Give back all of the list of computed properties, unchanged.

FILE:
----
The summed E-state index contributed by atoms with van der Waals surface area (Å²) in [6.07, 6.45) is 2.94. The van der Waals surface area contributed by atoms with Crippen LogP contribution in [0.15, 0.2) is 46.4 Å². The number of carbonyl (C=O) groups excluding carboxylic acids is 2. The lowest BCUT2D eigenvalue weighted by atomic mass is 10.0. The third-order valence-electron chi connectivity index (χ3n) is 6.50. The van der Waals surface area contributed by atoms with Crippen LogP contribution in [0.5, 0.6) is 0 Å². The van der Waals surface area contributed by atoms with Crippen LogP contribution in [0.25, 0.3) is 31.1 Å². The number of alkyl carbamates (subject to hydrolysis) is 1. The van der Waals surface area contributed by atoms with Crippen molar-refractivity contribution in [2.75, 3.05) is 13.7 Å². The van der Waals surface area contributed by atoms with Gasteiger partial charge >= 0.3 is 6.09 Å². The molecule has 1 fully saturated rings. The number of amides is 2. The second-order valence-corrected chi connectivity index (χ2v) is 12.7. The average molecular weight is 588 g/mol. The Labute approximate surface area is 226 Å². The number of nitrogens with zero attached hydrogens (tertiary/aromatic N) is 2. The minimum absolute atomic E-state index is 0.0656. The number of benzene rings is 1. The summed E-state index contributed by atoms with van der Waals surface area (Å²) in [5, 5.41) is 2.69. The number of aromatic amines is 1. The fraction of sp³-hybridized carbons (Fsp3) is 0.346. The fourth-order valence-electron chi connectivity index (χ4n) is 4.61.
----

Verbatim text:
The summed E-state index contributed by atoms with van der Waals surface area (Å²) in [6.07, 6.45) is 2.94. The van der Waals surface area contributed by atoms with Crippen LogP contribution in [0.15, 0.2) is 46.4 Å². The number of carbonyl (C=O) groups excluding carboxylic acids is 2. The lowest BCUT2D eigenvalue weighted by atomic mass is 10.0. The third-order valence-electron chi connectivity index (χ3n) is 6.50. The van der Waals surface area contributed by atoms with Crippen LogP contribution in [0.5, 0.6) is 0 Å². The van der Waals surface area contributed by atoms with Crippen LogP contribution in [0.25, 0.3) is 31.1 Å². The number of alkyl carbamates (subject to hydrolysis) is 1. The van der Waals surface area contributed by atoms with Crippen molar-refractivity contribution in [2.75, 3.05) is 13.7 Å². The van der Waals surface area contributed by atoms with Gasteiger partial charge >= 0.3 is 6.09 Å². The molecule has 1 fully saturated rings. The number of amides is 2. The second-order valence-corrected chi connectivity index (χ2v) is 12.7. The average molecular weight is 588 g/mol. The Labute approximate surface area is 226 Å². The number of nitrogens with zero attached hydrogens (tertiary/aromatic N) is 2. The minimum absolute atomic E-state index is 0.0656. The number of benzene rings is 1. The summed E-state index contributed by atoms with van der Waals surface area (Å²) in [5, 5.41) is 2.69. The number of aromatic amines is 1. The fraction of sp³-hybridized carbons (Fsp3) is 0.346. The fourth-order valence-electron chi connectivity index (χ4n) is 4.61.